As of 1 October 2007, the UK Intellectual Property Office (UKIPO) no longer examined a trade mark application on relative grounds and the onus will be on proprietors of potentially conflicting marks to object to the mark. Owners of CTMs and certain Madrid Protocol registrations may ‘opt in’ to the notification system of the UKIPO to receive details of applications for potentially conflicting marks automatically.

For full details of this important change in practice, see our Law-Now here.


Laurence Wrenn and Integrated Multi-Media Solutions Limited v Stephen Landamore, (High Court)

The High Court has upheld an agreement between a software developer and a commissioning party under which copyright in computer programs was agreed to vest in a company jointly owned by the parties. The judge found that it was not necessary to imply an assignment of copyright to make the arrangement commercially workable, but that an exclusive licence could be implied, including access to the source code.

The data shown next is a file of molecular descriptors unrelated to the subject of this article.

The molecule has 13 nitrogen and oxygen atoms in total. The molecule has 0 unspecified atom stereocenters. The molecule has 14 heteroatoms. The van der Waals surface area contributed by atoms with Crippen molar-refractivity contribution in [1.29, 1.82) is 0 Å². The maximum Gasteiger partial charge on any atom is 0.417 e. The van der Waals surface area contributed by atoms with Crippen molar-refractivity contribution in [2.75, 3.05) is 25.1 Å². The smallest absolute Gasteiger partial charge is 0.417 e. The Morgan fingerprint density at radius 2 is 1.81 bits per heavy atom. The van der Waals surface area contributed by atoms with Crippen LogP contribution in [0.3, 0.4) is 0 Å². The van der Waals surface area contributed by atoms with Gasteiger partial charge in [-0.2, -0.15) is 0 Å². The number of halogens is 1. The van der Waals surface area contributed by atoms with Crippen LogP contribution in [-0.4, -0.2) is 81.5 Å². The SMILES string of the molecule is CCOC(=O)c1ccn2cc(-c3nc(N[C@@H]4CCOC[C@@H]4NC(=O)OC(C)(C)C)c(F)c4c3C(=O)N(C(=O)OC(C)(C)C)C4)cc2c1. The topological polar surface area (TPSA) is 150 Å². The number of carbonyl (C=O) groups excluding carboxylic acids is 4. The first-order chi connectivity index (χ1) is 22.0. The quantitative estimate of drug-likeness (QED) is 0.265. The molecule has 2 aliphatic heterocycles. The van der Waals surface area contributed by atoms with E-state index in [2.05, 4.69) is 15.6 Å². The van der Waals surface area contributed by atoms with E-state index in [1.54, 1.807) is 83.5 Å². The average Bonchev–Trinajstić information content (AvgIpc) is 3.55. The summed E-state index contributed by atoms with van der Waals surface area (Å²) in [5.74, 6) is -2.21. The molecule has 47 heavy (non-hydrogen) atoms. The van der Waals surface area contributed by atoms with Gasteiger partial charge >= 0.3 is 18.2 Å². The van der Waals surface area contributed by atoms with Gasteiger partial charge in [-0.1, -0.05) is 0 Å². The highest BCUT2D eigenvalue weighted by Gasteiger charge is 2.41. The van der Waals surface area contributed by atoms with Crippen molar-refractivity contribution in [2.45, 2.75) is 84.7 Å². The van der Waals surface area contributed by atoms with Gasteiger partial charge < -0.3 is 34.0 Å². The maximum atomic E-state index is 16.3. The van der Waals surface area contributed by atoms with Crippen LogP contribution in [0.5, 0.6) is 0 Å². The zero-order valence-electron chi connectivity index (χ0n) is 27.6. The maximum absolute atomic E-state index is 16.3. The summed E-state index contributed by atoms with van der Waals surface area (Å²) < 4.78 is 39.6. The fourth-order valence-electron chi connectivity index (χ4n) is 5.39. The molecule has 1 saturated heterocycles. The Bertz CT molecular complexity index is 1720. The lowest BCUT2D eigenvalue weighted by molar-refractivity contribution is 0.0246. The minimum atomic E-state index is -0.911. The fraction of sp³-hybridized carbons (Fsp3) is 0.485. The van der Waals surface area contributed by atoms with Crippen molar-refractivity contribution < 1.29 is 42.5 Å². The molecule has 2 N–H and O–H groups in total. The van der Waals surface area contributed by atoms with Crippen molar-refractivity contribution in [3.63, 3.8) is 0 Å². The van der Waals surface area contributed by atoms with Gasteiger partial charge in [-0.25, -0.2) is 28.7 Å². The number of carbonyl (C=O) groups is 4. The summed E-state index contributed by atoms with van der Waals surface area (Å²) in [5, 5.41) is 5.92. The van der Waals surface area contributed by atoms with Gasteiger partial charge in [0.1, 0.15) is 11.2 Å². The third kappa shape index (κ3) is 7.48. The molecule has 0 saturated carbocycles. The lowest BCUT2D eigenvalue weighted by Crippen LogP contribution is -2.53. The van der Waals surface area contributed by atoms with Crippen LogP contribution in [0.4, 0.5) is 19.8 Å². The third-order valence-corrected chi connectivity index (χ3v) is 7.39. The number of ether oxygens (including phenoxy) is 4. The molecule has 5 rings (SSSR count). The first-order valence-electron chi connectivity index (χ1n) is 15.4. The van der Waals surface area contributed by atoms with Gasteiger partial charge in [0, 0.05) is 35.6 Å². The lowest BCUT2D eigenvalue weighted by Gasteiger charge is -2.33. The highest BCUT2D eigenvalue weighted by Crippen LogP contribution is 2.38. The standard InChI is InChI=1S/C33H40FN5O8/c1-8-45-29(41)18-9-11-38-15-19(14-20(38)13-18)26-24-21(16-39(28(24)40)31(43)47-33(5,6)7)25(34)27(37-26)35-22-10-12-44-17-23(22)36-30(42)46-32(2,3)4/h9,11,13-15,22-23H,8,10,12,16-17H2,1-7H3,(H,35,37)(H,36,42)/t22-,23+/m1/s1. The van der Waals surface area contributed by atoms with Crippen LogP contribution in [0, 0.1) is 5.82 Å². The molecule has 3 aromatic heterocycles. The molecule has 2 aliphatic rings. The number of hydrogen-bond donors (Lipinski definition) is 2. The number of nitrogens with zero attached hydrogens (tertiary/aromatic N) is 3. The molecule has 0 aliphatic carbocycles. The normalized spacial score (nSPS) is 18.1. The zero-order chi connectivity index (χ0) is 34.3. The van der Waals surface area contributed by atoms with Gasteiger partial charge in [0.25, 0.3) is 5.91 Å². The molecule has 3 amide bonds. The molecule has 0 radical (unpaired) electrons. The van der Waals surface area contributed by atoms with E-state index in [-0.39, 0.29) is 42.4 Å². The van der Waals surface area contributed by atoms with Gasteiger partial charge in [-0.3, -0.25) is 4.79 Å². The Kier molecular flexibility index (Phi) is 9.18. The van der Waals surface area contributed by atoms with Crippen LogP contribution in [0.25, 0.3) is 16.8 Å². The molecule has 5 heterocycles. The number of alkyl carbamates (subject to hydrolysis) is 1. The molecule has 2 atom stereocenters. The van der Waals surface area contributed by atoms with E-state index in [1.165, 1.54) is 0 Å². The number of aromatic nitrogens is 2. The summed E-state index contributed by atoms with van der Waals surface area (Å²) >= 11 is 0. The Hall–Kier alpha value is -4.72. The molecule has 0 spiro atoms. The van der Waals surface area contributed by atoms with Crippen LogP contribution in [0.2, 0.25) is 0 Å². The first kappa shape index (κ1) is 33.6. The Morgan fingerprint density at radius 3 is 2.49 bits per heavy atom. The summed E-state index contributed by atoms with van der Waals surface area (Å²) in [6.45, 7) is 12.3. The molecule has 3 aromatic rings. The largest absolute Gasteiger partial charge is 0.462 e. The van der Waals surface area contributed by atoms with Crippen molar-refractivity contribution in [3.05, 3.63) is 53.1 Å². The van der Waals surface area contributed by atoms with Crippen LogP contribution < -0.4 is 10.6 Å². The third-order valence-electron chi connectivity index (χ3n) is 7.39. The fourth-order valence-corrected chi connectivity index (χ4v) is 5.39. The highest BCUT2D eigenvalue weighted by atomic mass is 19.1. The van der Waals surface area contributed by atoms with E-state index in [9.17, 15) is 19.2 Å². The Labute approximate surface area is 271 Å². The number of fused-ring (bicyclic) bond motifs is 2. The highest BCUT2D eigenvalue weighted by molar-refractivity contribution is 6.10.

Procter & Gamble v Reckitt Benckiser (Court of Appeal)

The Court of Appeal overturned Mr Justice Lewison’s High Court decision of December 2006 that a spray bottle used by Reckitt Benckiser for marketing its "Air Wick Odour Stop" product infringed Procter & Gamble’s registration for a spray bottle, used by P&G to market "Febreze". In doing so, the Court had changed the tests for infringement and validity and provided guidance on the comparison to be made between designs and the allegedly infringing article. The effect of the decision is to significantly narrow the scope of protection for registered designs.

For our full Law-Now on this important decision, click here.


Merck Genéricos – Produtos Farmacêuticos Ldª v Merck & Co. Inc. and Merck Sharp & Dohme Ldª, (ECJ)